Monthly Archives: August 2012

ILN Today Post

Ongoing adjudication – when can an application for a court declaration be made?

This recent case highlights that applications for the court to make a declaration in a dispute which is the subject of an ongoing adjudication will only be allowed in exceptional circumstances.

In 2007 WW Gear Construction Limited (WW) appointed McGee Group Limited (McGee) to carry out works for a development in south London under a JCT Trade Contract for £1.8 million.

In 2010 McGee claimed an entitlement to loss and expense caused by events materially affecting the progress of the works. WW sought and obtained a court declaration that this claim was time barred. McGee subsequently claimed additional costs for variations to the works, which in turn was referred to adjudication. More…

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Landmark Fifth Circuit Ruling Allows Private FLSA Settlements Without DOL/Court Supervision

By: Greta Ravitsky and Jordan Schwartz

On July 24, 2012, the Fifth Circuit became the first federal appellate court in over thirty years to enforce a private settlement of a wage and hour dispute arising under the Fair Labor Standards Act (“FLSA”) in Martin v. Spring Break ’83 Productions LLC.

For decades, federal courts have consistently held that FLSA wage and hour disputes may not be settled privately without approval from either the Department of Labor (“DOL”) or a federal district court.  This apparently “settled” area of law was based exclusively on the Eleventh Circuit’s decision in Lynn’s Food Stores, Inc. v. United States. As a result, courts and employment attorneys alike have cautioned employers to undertake a private resolution of an FLSA dispute at their own peril.  Until now, the Eleventh Circuit wasthe only court of appeals that had ruled on this issue. In this recent groundbreaking decision, the Fifth Circuit declined to apply Lynn’s Food Stores’ requirement of supervision and approval of private settlements, finding that a private settlement unapproved by either the DOL or federal district court can be enforceable under certain circumstances.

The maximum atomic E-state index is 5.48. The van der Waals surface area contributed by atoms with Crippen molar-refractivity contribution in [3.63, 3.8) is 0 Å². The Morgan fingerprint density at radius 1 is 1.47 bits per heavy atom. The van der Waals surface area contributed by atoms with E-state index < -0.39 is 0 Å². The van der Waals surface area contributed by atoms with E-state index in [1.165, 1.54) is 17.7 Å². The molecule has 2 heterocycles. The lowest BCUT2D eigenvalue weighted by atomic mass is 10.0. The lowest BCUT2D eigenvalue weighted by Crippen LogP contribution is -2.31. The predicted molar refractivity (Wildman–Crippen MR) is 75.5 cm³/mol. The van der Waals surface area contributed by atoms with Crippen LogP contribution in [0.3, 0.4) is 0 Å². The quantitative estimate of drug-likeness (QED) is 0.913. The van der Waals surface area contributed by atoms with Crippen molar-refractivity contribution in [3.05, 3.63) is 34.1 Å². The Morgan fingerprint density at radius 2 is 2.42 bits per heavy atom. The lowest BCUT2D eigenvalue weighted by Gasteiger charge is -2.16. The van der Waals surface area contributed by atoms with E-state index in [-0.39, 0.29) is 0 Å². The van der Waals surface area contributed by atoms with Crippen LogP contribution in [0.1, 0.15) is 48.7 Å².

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Employees working too many extra hours

Workaholism is a growing addiction among Britain’s workforce, according to new research issued by Travelodge.

So big is the problem that one in ten British workers is cramming a whole extra week of unpaid work on top of their working schedules. Meanwhile a third of Britons are working an additional 16 hours per week, in order to manage their workload and keep their boss happy.

This overtime culture means the average worker puts in 9.1 extra unpaid hours every week, which translates into £5,276.18 in unpaid time every year. Across the working population, this means British workers give away £157.2bn in unpaid time.

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Oil and Gas Alert: Business opportunities abound in the Utica Shale supply chain

Oil and gas companies aggressively are transitioning from the exploration stage to the development stage in the Utica Shale play, creating business opportunities in the natural gas supply chain.

What is the Utica Shale play?